Replacing Broken Clutch Pedal - How to Guide (with pics)

AJC

3rd Gear
Hey AJC thanks for the reply, I got it all mounted as you described but with the pedal all the way back It wouldn't lock out on the bracket! Felt like I was going bust something. So I removed the bolt to let the pedal sit a bit freely and I got the spring in managed to get the bolt through what a mare that was only to discover that it had not located in the recess at the bulkhead and the recess cup had moved up and to the left. So currently back in bits till sat so I will have another go at it. It seems easy enough just going to take my time as it took over four hours for me the first time. The white clip never locked out on the second attempt does this mean the spring wasn't located properly cheers in advance and how will I know if the white clip is upside down? Cheers j

The white clip is symmetrical so will fit either way. However, if you have filed the clip down in order for it to fit then you may need to insert if the correct way round.

From memory I did force the pedal across with reasonable effort to engage behind the lip of the bracket but no longer have the car to check this. Provided the white clip is loose but the pedal attached by the 13mm bolt then you can force the pedal with reasonable force without fear of damage as the master cylinder rod will not be under pressure. Again from memory the brake pedal appears to have a similar lip on the bracket which I guess is used in the same fashion when working on the brake pedal.

Perhaps try positioning the pedal against this lip of the bracket before attaching the bolt or aligning the white clip (master cylinder rod) so that you can see the position required? I can only comment on how my pedal responded and as said, it was quite possible to hold the pedal in an unnaturally high position in order to easily refit the spring.

Good luck
 

Jeepster

Registered User
Cheers AJC!
 

Jeepster

Registered User
All sorted and working cheers would of been lost without this guide!!!
 

harrsf

Registered User
Dont suppose anyone knows the part number for the black plastic bracket which backs into the clutch switch plunger? ive broken this bit on mine but only had the new pedal supplied, no other bits...?
 

mattterhorn

Registered User
AJC a huge thanks
if wasnt for this great and in detail advice I would have a bill for 1500 euro! . i did what you said on this forum apart from the spring alignment as i inserted a piece of string into the spring and then giggled into place before i pulled the pedal and it work.. yippee... your a star from a brit in france with a 50kmile Audi TT w. ps cost including post 75 quid for parts
 
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skathosmike

Registered User
Hi all. I'm new here but glad I found you. My clutch pedal has died as above. My question is, do I need to get the new pedal from Audi or do you know of a cheaper parts outlet? also. do you have a part number for the pedal? any help very much appreciated.
 

Lewisj91

Gotta love Boost
best to just get it from audi, mine had to be special ordered but just make sure you tell them you need all the extra clips cost about £37 for all of it.....also make sure you put the new white clip in hot water otherwise you'll probably be there for a while
 

skathosmike

Registered User
best to just get it from audi, mine had to be special ordered but just make sure you tell them you need all the extra clips cost about £37 for all of it.....also make sure you put the new white clip in hot water otherwise you'll probably be there for a while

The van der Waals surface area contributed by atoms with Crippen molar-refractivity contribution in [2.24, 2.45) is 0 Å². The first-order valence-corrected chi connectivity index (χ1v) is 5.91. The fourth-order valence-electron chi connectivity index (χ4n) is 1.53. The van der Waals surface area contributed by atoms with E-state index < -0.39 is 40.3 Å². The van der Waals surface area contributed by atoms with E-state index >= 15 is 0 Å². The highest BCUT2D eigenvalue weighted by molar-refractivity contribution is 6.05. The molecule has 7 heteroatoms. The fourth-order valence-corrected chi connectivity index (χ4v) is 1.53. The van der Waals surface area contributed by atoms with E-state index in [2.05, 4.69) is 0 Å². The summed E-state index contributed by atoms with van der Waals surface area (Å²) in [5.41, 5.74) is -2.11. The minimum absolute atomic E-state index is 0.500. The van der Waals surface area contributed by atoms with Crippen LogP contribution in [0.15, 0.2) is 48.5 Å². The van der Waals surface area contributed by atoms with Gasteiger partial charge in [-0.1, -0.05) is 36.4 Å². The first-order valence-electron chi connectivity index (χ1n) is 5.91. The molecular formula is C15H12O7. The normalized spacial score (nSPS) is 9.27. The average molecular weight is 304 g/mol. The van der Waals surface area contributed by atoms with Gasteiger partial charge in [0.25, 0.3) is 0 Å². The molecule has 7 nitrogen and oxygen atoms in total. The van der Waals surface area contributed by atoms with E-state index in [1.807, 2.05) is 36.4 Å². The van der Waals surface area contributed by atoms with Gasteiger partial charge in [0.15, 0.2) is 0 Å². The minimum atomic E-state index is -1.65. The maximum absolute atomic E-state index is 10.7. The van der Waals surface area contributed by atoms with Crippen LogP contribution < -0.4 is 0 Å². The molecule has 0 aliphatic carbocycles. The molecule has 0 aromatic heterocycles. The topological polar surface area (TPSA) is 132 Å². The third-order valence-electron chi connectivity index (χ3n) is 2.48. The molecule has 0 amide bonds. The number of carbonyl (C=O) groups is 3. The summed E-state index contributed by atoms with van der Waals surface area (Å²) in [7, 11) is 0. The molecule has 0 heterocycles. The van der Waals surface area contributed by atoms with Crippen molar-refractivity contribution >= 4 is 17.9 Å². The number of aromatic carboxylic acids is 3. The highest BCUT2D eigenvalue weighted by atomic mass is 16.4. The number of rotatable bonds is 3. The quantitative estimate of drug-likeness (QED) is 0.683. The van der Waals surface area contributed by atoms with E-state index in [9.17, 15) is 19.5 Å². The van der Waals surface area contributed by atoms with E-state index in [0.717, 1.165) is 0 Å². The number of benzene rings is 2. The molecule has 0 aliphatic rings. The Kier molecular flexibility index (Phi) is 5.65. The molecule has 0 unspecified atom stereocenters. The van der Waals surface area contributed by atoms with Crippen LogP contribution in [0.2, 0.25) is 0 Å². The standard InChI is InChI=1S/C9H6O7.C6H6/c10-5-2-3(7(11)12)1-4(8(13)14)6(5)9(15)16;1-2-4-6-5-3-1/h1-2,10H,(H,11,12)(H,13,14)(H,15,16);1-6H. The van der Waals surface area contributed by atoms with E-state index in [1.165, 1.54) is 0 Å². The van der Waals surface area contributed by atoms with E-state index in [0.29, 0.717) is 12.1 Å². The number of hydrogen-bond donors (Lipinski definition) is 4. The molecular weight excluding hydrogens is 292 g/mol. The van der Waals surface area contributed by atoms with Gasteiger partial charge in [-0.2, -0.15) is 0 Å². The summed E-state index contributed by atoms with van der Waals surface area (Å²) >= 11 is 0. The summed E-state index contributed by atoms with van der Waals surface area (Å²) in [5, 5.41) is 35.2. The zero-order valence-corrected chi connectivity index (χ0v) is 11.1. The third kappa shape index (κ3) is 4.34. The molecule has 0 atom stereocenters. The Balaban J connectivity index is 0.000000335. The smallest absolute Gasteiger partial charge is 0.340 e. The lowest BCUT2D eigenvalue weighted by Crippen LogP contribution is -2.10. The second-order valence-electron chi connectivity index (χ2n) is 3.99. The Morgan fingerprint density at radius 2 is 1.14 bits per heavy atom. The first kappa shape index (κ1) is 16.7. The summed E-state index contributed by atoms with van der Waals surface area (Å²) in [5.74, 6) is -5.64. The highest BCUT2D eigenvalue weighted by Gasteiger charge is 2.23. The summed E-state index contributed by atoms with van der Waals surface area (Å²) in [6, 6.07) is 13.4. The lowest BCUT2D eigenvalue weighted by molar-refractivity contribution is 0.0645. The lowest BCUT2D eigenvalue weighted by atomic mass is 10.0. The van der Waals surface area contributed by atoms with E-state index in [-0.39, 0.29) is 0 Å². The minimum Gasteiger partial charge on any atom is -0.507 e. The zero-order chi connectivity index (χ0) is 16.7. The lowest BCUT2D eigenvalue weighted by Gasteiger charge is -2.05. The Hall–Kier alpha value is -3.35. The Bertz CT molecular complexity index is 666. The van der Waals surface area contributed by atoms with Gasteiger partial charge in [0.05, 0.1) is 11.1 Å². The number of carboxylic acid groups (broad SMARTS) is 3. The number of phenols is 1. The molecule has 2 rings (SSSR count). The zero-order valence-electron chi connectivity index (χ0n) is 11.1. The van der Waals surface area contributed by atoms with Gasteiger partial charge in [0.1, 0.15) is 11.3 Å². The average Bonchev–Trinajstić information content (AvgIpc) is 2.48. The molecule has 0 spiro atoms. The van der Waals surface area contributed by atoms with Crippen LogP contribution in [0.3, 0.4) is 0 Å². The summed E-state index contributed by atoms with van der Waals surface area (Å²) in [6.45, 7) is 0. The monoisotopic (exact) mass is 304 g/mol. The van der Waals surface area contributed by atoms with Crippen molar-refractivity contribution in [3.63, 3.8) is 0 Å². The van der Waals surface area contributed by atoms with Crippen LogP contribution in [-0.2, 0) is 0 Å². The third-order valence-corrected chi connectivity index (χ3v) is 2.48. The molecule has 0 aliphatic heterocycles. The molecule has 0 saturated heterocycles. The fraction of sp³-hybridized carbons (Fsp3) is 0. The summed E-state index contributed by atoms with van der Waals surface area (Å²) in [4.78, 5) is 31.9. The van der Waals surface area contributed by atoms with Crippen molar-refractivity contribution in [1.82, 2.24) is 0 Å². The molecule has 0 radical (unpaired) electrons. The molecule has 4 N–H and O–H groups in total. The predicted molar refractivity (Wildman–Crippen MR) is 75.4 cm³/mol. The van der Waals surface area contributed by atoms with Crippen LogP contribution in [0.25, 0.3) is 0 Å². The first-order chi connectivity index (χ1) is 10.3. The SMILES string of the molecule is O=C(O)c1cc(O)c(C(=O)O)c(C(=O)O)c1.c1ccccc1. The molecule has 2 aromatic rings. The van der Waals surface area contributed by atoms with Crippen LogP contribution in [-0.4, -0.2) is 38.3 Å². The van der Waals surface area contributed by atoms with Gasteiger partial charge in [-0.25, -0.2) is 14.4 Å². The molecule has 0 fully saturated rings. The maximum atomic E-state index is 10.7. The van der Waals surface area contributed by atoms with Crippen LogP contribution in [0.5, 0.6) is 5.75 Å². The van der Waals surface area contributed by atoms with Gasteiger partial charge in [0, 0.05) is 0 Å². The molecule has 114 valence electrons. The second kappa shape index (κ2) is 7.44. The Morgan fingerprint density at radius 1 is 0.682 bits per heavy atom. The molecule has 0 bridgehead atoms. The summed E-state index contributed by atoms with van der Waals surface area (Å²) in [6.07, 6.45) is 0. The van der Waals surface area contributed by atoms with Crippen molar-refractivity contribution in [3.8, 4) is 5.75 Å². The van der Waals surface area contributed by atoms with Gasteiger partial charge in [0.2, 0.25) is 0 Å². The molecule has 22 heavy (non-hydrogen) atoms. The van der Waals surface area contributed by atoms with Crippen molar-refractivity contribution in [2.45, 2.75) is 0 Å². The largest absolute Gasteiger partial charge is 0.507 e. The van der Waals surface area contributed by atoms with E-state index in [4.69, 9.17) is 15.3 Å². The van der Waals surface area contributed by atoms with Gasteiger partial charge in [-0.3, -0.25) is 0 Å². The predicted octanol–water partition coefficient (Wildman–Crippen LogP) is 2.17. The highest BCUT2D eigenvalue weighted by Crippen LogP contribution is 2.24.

Thanks for the info. :)
 

wb155g

Registered User
Hi.my clutch pedal just went photo.jpg found these on the floor. will i have to replace the whole pedal or can i just replace the broken plastics?
 

Arwyn Palmer

Registered User
Hi.my clutch pedal just went View attachment 48388 found these on the floor. will i have to replace the whole pedal or can i just replace the broken plastics?

If there's any metal in that pile then definitely yes, but I would anyway either way as it's obviously weakened now, the bit that breaks on the pedal is the back of the housing that white clip slots into as its a poor design with a weak weld, when I replaced mine I built up the back of that weld with a bit of chemical metal to hopefully make it a bit stronger just make sure you don't get any on the inside or you'll never get the White clip back in and that's hard enough as it is
 

skathosmike

Registered User
Can anyone tell what the job of the clutch switch is? and
Do you have any tips for replacing the dash parts?

Again this is a fab write up. Thankyou :)
 

Arwyn Palmer

Registered User
Can anyone tell what the job of the clutch switch is? and
Do you have any tips for replacing the dash parts?

Again this is a fab write up. Thankyou :)

I believe the clutch switch is to aid in changing gear by doing something like holding the revs up for a moment, replacing the dash parts I did by trial and error, I remenber some of them being a pain to get siting back right but with a bit of swearing I got there in the end lol
 

skathosmike

Registered User
I believe the clutch switch is to aid in changing gear by doing something like holding the revs up for a moment, replacing the dash parts I did by trial and error, I remenber some of them being a pain to get siting back right but with a bit of swearing I got there in the end lol
Thanks again for the info :)
 

Red Ed

Registered User
Thanks for the very useful guide which helped me to replace my clutch pedal after the weld broke (A3 8L with 158k miles).

The main white plastic clip, the black plastic clip and the bushes, needed to be ordered separately to the pedal.

I found that jamming the pedal against the bracket was too troublesome so didn't bother. It was very easy instead to position the spring against the bulkhead at one end and rest it upon the pedal arm at the other. Then by simply compressing the spring a little using both hands it could easily be pushed into its final position.

I struggled initially to remove the pedal rubber but succeeded by using bicycle tyre levers. To get it on to the new pedal I soaked it in hot water for ten minutes then it was much easier, again using tyre levers.

For anyone stuck at the roadside with this issue the RAC showed me a neat solution to get me home. They simply fixed two bolts through the pedal arm which held the ball of the master cyclinder arm. Photos attached.